So it’s been quite a long time since my last update and it was mainly due to the lack of acknowledgment for writing on this blog. The loss in interest basically led to my blog getting hacked yesterday but all is fixed. Despite the tumbleweed atmosphere here, I have to update on some news.

Two years ago I graduated from Syracuse University and was honored to be asked to be part of Nymphoto, a women’s photo collective in New York City. (If you have not noticed from the Nymphoto blog, the members and I have decided to take a break and focus on our own individual endeavors.) The members of the collective were overwhelmingly supportive of my work and I jumped for the opportunity to have the sense of community I was leaving in Syracuse. The Nymphoto Blog was one of our first big tasks since it offered a blogpost every single day, whether it was an exhibition announcement or an interview. Having this involvement, I had the opportunity to interview and showcase female photographers I admired such as Kanako Sasaki, Lisa Robinson, Garie Waltzer, Pixy Liao, Celine Clanet, and lots more. Since we had such a great library, Nymphoto decided to tackle more challenges, with two back-to-back exhibitions as Sasha Wolf Gallery and a self-publish volume of the Conversations series. I can’t express how unbelievably amazing all these opportunities are to a then-23-yr old.

Thank you Nina, Maria, Rona, Candace, Melanie, all our families and extended Nymphoto friends. Being a member of Nymphoto have brought me a noticeably bigger audience, have given me exhibition opportunities, and a great group of friends. It’s been a great run and I think it’s about time we find time for ourselves.

Whatever Was Splendid at the Fotofest 2010 Biennial

Exhibitions,Networking,News,Photography,Travel — Jane Tam @ March 25, 2010 11:36 am

Above are installation shots of my part of the group exhibition in “Whatever Was Splendid” at the Fotofest 2010 Biennial. The gallery space is extremely large and takes over two floors of 1113 Vine Street Studios so there’s quite a number of works by each artist.

I feel incredibly fortunate to be in a group exhibition amongst such a high caliber of artists. Many people at Fotofest asked how I got to be a part of the exhibition and if I had been to Fotofest two years prior — and the simple answer is that Aaron Schuman (of SeeSaw Magazine) emailed me after seeing my work on Nymphoto and I have never been to Houston, Texas. (Thoughts on age-ism in a later post.) I met a lot of artists who attend these reviews like class reunions. To each his own.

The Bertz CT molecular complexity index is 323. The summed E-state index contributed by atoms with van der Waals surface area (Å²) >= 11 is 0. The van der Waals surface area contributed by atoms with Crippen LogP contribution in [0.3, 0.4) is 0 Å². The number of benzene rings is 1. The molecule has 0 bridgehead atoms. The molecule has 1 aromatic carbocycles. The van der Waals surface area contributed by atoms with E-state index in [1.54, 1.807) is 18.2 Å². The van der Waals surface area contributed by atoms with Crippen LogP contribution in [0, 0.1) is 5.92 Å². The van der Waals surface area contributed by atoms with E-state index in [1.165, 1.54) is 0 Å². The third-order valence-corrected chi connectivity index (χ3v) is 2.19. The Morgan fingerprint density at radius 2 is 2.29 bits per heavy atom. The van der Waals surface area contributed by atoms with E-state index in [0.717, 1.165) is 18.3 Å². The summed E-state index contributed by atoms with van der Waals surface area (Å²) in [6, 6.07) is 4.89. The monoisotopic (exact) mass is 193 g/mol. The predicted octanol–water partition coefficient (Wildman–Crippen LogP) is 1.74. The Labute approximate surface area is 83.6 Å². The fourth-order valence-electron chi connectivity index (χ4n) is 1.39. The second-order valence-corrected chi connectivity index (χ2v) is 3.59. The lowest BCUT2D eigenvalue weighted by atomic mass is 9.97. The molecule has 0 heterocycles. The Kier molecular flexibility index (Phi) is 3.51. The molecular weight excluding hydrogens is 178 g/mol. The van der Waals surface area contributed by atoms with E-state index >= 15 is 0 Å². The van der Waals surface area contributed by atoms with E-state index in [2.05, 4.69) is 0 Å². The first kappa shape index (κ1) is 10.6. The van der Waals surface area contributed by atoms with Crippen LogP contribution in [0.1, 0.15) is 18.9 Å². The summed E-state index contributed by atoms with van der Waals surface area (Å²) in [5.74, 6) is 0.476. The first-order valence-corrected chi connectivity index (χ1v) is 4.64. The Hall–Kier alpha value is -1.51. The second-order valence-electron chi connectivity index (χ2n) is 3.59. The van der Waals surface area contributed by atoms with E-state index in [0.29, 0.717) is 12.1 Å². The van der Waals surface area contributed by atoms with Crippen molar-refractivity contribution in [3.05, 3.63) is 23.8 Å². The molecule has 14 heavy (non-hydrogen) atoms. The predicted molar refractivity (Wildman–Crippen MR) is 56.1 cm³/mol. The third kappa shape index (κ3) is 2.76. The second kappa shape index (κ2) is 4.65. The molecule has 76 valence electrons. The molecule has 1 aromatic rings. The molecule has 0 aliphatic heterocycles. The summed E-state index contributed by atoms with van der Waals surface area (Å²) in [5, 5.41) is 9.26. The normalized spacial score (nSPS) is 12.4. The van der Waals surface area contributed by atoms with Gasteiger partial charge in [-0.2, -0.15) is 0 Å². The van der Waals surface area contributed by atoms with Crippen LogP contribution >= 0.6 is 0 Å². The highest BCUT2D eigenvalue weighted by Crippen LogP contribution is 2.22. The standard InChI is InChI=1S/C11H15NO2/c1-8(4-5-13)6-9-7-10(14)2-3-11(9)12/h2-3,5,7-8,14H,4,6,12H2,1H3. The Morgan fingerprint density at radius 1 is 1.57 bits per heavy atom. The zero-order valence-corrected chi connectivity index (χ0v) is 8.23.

Come opening night, Fotofest organized bus shuttles to galleries where the last destination was the reception/party at Vine Street Studios, where “Whatever Was Splendid,” is installed. I did not see the exhibition prior to that night but was so pleasantly surprised at the wonderful space and the amount of work each artist exhibited. There was so much work, it took me awhile to find where my photographs were. I even asked a staff member due to the massive crowds coming in and the maze-like space. (PS. I’m upstairs!)

During the night I received lots of great feedback from the local Houstonians as well as gallery/museum/curator folks, which really made me feel like I should give myself a good pat on the back. Asians flocked to me and felt at home with my images of the kitchen as well. It was an amazing experience! Later on the evening, the mayor made an appearance so it was glitz and glamor with body guards and cameras all hustling to the VIP tent where curators and artists were briefly introduced. There I met a bunch of photographers who I mainly know of online such as Will Steacy, Brian Ulrich, Hank Willis Thomas, Todd Hido — but also met other great people like Richard Mosse, Greg Stimac, and more. (Tema, you were missed!)

The trip was a completely new experience and overall, it was successful.

I can’t thank Aaron and Fotofest for the opportunity and all the support!

In the next few posts, I’ll write about the artists I met, thoughts on age-ism, and possibly some huge changes in my life.

Press news:

Aaron, Richard, and I were also interviewed by the Houston Public Radio early one morning. I was a bundle of nerves so coherence wasn’t on the plate but it’s great that I made it on the radio, right? Thank you Meghan Hendley for the opportunity.

Houston Public Radio, listen here.

The exhibition was also featured in The Telegraph last week.

Fotofest exhibitions is also featured in CultureMap.

Review of the exhibition as a whole from the Houston Press.

All artists in the main Fotofest exhibitions are published in the biennial catalog, which is a hefty 507 pages! It is beautifully printed and includes an introduction by Charlotte Cotton and an accompanying exhibition essay by Aaron. You can order a copy here.

Also, James Pomerantz of announced I was the winner of his film giveaway. Thanks again, James!

Fotofest Biennial 2010

Exhibitions,Photography — Jane Tam @ March 11, 2010 11:22 am

I’m heading to Houston for a long weekend to immerse myself in the lots and lots of photography at Fotofest Biennial 2010. I’ll be tweeting and posting photos on my tumblr account during the few days. I’m not doing any reviews but will explore Houston and the photography festival.

If you’re heading there, please feel free to go to the opening party:

Whatever Was Splendid: New American Photographs
FotoFest at Vine Street Studios
1113 Vine Street, Houston, Texas